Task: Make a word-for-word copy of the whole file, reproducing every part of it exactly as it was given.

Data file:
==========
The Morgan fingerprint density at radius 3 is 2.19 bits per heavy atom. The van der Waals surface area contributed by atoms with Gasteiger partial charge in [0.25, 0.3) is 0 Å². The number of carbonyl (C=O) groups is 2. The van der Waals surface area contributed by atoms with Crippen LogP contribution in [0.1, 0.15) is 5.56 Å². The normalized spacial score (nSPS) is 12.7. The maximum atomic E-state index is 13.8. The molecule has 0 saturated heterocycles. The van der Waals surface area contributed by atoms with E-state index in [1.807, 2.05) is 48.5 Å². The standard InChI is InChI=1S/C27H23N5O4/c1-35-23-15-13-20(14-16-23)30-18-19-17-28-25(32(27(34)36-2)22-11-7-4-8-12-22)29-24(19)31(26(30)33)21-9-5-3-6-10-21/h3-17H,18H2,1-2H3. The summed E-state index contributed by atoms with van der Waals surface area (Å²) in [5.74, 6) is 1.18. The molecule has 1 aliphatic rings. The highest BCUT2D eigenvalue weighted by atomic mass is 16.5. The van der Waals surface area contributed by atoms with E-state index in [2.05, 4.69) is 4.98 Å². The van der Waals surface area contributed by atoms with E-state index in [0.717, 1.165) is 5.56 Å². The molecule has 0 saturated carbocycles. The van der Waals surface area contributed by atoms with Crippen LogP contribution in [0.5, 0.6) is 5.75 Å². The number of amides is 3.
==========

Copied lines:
The Morgan fingerprint density at radius 3 is 2.19 bits per heavy atom. The van der Waals surface area contributed by atoms with Gasteiger partial charge in [0.25, 0.3) is 0 Å². The number of carbonyl (C=O) groups is 2. The van der Waals surface area contributed by atoms with Crippen LogP contribution in [0.1, 0.15) is 5.56 Å². The normalized spacial score (nSPS) is 12.7. The maximum atomic E-state index is 13.8. The molecule has 0 saturated heterocycles. The van der Waals surface area contributed by atoms with E-state index in [1.807, 2.05) is 48.5 Å². The standard InChI is InChI=1S/C27H23N5O4/c1-35-23-15-13-20(14-16-23)30-18-19-17-28-25(32(27(34)36-2)22-11-7-4-8-12-22)29-24(19)31(26(30)33)21-9-5-3-6-10-21/h3-17H,18H2,1-2H3. The summed E-state index contributed by atoms with van der Waals surface area (Å²) in [5.74, 6) is 1.18. The molecule has 1 aliphatic rings. The highest BCUT2D eigenvalue weighted by atomic mass is 16.5. The van der Waals surface area contributed by atoms with E-state index in [2.05, 4.69) is 4.98 Å². The van der Waals surface area contributed by atoms with E-state index in [0.717, 1.165) is 5.56 Å². The molecule has 0 saturated carbocycles. The van der Waals surface area contributed by atoms with Crippen LogP contribution in [0.5, 0.6) is 5.75 Å². The number of amides is 3.